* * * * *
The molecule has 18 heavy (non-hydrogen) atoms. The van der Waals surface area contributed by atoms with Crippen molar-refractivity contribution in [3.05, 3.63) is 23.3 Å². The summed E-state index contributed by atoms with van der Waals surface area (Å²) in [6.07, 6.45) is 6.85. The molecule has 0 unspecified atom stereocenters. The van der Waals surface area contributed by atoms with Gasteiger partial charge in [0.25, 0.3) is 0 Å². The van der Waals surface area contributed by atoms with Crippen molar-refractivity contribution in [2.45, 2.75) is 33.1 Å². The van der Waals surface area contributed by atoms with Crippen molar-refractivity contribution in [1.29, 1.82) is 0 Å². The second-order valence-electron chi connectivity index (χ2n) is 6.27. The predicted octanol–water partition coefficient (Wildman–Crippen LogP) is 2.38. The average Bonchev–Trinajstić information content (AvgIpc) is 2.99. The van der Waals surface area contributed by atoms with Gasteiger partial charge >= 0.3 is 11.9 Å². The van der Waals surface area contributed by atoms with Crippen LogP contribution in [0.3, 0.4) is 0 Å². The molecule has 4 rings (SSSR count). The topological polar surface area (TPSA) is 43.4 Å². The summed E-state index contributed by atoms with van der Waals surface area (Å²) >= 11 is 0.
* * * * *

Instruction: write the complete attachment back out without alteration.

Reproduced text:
The molecule has 18 heavy (non-hydrogen) atoms. The van der Waals surface area contributed by atoms with Crippen molar-refractivity contribution in [3.05, 3.63) is 23.3 Å². The summed E-state index contributed by atoms with van der Waals surface area (Å²) in [6.07, 6.45) is 6.85. The molecule has 0 unspecified atom stereocenters. The van der Waals surface area contributed by atoms with Gasteiger partial charge in [0.25, 0.3) is 0 Å². The van der Waals surface area contributed by atoms with Crippen molar-refractivity contribution in [2.45, 2.75) is 33.1 Å². The van der Waals surface area contributed by atoms with Crippen molar-refractivity contribution in [1.29, 1.82) is 0 Å². The second-order valence-electron chi connectivity index (χ2n) is 6.27. The predicted octanol–water partition coefficient (Wildman–Crippen LogP) is 2.38. The average Bonchev–Trinajstić information content (AvgIpc) is 2.99. The van der Waals surface area contributed by atoms with Gasteiger partial charge >= 0.3 is 11.9 Å². The van der Waals surface area contributed by atoms with Crippen LogP contribution in [0.3, 0.4) is 0 Å². The molecule has 4 rings (SSSR count). The topological polar surface area (TPSA) is 43.4 Å². The summed E-state index contributed by atoms with van der Waals surface area (Å²) >= 11 is 0.